MtF Transgender Persons in Corrections

Here is part 1/7 of a documentary titled “Cruel and Unusual” on male to female transgender (MtF) persons in corrections:

The rest of the documentary is available via YouTube.

It is an interesting documentary that opens with the argument that the mistreatment of transgender individuals amounts to “cruel and unusual punishment” – hence the title of the documentary.

I am reviewing it as part of a consultation I’ve been doing for a couple of months now dealing with sexual minorities in corrections. You can see from watching the documentary that significant challenges arise in the juvenile justice system (which are not covered here) and in prisons in terms of responding to those who experience gender dysphoria.

The responses to these challenges can become polarizing, with one side charging the other with making demands for accommodations that smack of “political correctness” to them; the other side can run the risk of marginalizing the very staff that they are meant to train and educate.

In my work so far, I have found it helpful to note that those who are incarcerated are serving their sentence by virtue of being in corrections. They are not to be further punished through violence, sexual assault, or other forms of mistreatment. These forms of mistreatment – particularly sexual assault – are of significant concern especially to sexual minorities (those who experience their sexual identity or gender identity in ways that are different from those in the majority).

This has been an thought-provoking topic for me as a Christian who studies sexual identity and gender identity issues. If you are particularly interested in this topic, you might read this post in which I discuss T.J. Parsell’s experience as he shared in his book Fish.

Mixed Orientation Marriages

Here is an interview with Amity Pierce Buxton, founder of Straight Spouse Network, a non-profit that provides support and resources to heterosexual spouses who are or have been in a mixed orientation marriage.

It is an interesting interview on several levels. First, Buxton is clearly in favor of same-sex marriage and makes several points in support from a heterosexual spouse perspective, which is interesting to hear.

Second, and perhaps more what I have focused on in clinical practice, it is important to hear and understand the experiences of heterosexual spouses who find themselves in a mixed orientation marriage. Sometimes they learn of their spouse’s sexual orientation through disclosure on the part of their spouse; other times through discovery. Based on several studies we have conducted at ISSI, disclosure is preferred. But in either case there is often an interpersonal trauma associated with disclosure/discovery, a point that Buxton makes at one point in the interview. She notes that the trauma can be experienced around lies and secrecy, and it can also have to do with affairs. In some ways the research/writing on affairs in general discusses an affair as “interpersonal trauma”; it is a way of framing the experience of the spouse who did not have the affair. As we have seen in a more recent study, forgiveness (often in relation to an affair) is an important consideration for the non-offending spouse in terms of their own movement through stages of change.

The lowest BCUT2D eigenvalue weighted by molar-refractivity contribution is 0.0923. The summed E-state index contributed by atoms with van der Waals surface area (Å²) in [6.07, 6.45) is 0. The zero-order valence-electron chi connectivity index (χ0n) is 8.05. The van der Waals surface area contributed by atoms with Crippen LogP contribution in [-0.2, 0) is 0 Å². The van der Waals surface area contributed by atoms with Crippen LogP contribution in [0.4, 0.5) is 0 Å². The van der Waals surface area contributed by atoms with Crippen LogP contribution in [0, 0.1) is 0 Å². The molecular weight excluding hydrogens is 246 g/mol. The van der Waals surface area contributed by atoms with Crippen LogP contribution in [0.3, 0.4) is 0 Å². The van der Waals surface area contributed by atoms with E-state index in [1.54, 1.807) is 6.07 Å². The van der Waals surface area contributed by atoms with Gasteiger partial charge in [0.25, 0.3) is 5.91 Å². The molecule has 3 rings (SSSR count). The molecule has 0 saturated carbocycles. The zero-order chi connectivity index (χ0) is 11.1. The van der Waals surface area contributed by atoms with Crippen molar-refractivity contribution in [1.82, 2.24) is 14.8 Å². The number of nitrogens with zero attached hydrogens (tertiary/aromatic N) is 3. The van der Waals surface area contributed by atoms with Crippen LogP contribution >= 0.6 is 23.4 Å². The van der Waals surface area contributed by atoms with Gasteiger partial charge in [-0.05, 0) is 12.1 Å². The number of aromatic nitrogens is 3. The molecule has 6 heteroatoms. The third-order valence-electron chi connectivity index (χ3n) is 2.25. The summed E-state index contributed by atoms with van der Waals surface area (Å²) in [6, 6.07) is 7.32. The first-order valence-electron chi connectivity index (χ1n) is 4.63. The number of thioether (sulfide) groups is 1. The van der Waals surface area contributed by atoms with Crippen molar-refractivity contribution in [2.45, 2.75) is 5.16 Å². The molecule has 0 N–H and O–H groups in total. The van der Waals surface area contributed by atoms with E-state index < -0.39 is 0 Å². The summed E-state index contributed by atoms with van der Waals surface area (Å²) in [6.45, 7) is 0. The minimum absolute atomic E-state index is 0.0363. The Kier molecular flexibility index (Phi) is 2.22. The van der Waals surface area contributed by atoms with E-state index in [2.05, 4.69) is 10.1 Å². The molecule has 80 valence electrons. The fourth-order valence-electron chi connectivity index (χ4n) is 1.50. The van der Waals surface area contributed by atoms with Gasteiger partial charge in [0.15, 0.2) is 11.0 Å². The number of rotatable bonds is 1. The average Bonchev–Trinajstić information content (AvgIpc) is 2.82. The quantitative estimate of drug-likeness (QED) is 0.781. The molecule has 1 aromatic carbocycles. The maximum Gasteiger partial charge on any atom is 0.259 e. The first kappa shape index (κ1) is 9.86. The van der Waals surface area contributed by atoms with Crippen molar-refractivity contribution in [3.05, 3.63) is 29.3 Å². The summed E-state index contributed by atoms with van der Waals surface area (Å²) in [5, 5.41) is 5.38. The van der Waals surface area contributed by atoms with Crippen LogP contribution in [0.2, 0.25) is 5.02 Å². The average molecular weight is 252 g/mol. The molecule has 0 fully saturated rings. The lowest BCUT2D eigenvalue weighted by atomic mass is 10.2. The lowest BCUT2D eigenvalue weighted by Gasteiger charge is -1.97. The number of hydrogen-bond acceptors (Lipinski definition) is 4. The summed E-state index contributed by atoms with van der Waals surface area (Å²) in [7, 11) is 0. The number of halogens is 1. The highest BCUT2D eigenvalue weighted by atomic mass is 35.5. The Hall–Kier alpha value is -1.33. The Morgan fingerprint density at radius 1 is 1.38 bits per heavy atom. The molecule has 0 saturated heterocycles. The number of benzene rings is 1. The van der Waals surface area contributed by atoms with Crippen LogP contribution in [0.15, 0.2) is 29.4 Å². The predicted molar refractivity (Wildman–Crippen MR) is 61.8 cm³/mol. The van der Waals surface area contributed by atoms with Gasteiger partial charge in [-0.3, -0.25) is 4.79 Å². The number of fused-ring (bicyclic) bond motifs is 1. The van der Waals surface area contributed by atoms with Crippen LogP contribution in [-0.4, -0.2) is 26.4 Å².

A third observation I would make has to do with the love and regard Buxton displays toward her husband. We have also often seen this in our work. There are many ways spouses respond to disclosure/discovery of their spouse’s sexual orientation or gay identity. Sometimes it is relief (in the sense that circumstances now make sense – puzzle pieces from the past now fit in place); other times it is anger, confusion, and so on. These reactions can also occur in stages, if you will. But we have also seen this element of love and regard for one’s spouse.

Let me add another perspective: Although Buxton does not say much about spouses who stay together, we have also studied those marriages (what we refer to as “resilient” marriages). Although most mixed-orientation marriages do end in divorce, other marriages stay together for a number of reasons (e.g., love of spouse, commitment to marriage, children, financial issues, etc.). Forgiveness can be important here (again, in terms of addressing “interpersonal trauma” and moving through various stages), as can finding ways to meet sexual intimacy needs, which in our study was shown to be important for marital satisfaction and relationship outcomes.

In any case, it is an interesting interview. Amity Buxton is a leading figure in this area, and the experiences of people in mixed orientation marriages have not been adequately researched. So there is more work to be done.

It is noteworthy, too, that the organization that did the interview presumably bases its name on the 10% prevalence estimate from the Kinsey studies of the 1950s. Kinsey actually did not say that 10% of the population is gay, and we see much lower prevalence estimates from well-designed studies today. But that is a topic for another post.